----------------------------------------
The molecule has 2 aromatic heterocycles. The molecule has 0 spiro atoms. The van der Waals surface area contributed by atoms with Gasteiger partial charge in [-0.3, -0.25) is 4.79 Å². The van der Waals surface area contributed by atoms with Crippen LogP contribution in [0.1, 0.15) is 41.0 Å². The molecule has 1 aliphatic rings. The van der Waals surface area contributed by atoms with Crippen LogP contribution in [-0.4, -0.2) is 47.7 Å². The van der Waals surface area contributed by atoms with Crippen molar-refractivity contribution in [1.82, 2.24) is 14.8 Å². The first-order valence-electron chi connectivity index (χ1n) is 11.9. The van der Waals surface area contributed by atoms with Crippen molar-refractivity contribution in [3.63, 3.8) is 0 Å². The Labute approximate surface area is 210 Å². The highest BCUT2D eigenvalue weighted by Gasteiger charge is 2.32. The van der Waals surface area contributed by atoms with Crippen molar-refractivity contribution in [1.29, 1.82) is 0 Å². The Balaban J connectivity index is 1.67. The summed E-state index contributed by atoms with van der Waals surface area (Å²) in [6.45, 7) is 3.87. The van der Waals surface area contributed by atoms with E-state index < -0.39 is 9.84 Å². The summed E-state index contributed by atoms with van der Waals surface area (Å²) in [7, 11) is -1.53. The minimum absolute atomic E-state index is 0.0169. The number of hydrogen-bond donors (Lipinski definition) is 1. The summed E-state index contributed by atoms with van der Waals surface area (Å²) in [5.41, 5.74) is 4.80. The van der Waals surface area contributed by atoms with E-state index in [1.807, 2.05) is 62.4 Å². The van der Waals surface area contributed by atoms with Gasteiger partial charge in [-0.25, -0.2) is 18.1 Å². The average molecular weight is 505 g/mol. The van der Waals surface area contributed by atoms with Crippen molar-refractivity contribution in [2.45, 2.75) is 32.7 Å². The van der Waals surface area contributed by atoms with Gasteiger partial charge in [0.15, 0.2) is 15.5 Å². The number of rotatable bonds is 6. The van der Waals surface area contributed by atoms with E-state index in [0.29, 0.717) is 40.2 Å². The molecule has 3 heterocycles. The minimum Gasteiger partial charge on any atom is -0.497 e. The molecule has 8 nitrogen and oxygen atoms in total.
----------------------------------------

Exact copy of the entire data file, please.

The molecule has 2 aromatic heterocycles. The molecule has 0 spiro atoms. The van der Waals surface area contributed by atoms with Gasteiger partial charge in [-0.3, -0.25) is 4.79 Å². The van der Waals surface area contributed by atoms with Crippen LogP contribution in [0.1, 0.15) is 41.0 Å². The molecule has 1 aliphatic rings. The van der Waals surface area contributed by atoms with Crippen LogP contribution in [-0.4, -0.2) is 47.7 Å². The van der Waals surface area contributed by atoms with Crippen molar-refractivity contribution in [1.82, 2.24) is 14.8 Å². The first-order valence-electron chi connectivity index (χ1n) is 11.9. The van der Waals surface area contributed by atoms with Crippen molar-refractivity contribution in [3.63, 3.8) is 0 Å². The Labute approximate surface area is 210 Å². The highest BCUT2D eigenvalue weighted by Gasteiger charge is 2.32. The van der Waals surface area contributed by atoms with Crippen molar-refractivity contribution in [1.29, 1.82) is 0 Å². The Balaban J connectivity index is 1.67. The summed E-state index contributed by atoms with van der Waals surface area (Å²) in [6.45, 7) is 3.87. The van der Waals surface area contributed by atoms with E-state index < -0.39 is 9.84 Å². The summed E-state index contributed by atoms with van der Waals surface area (Å²) in [7, 11) is -1.53. The minimum absolute atomic E-state index is 0.0169. The number of hydrogen-bond donors (Lipinski definition) is 1. The summed E-state index contributed by atoms with van der Waals surface area (Å²) in [5.41, 5.74) is 4.80. The van der Waals surface area contributed by atoms with E-state index in [1.807, 2.05) is 62.4 Å². The van der Waals surface area contributed by atoms with Gasteiger partial charge in [-0.25, -0.2) is 18.1 Å². The average molecular weight is 505 g/mol. The van der Waals surface area contributed by atoms with Crippen molar-refractivity contribution in [2.45, 2.75) is 32.7 Å². The van der Waals surface area contributed by atoms with Gasteiger partial charge in [0.15, 0.2) is 15.5 Å². The number of rotatable bonds is 6. The van der Waals surface area contributed by atoms with E-state index in [0.29, 0.717) is 40.2 Å². The molecule has 3 heterocycles. The minimum Gasteiger partial charge on any atom is -0.497 e. The molecule has 8 nitrogen and oxygen atoms in total.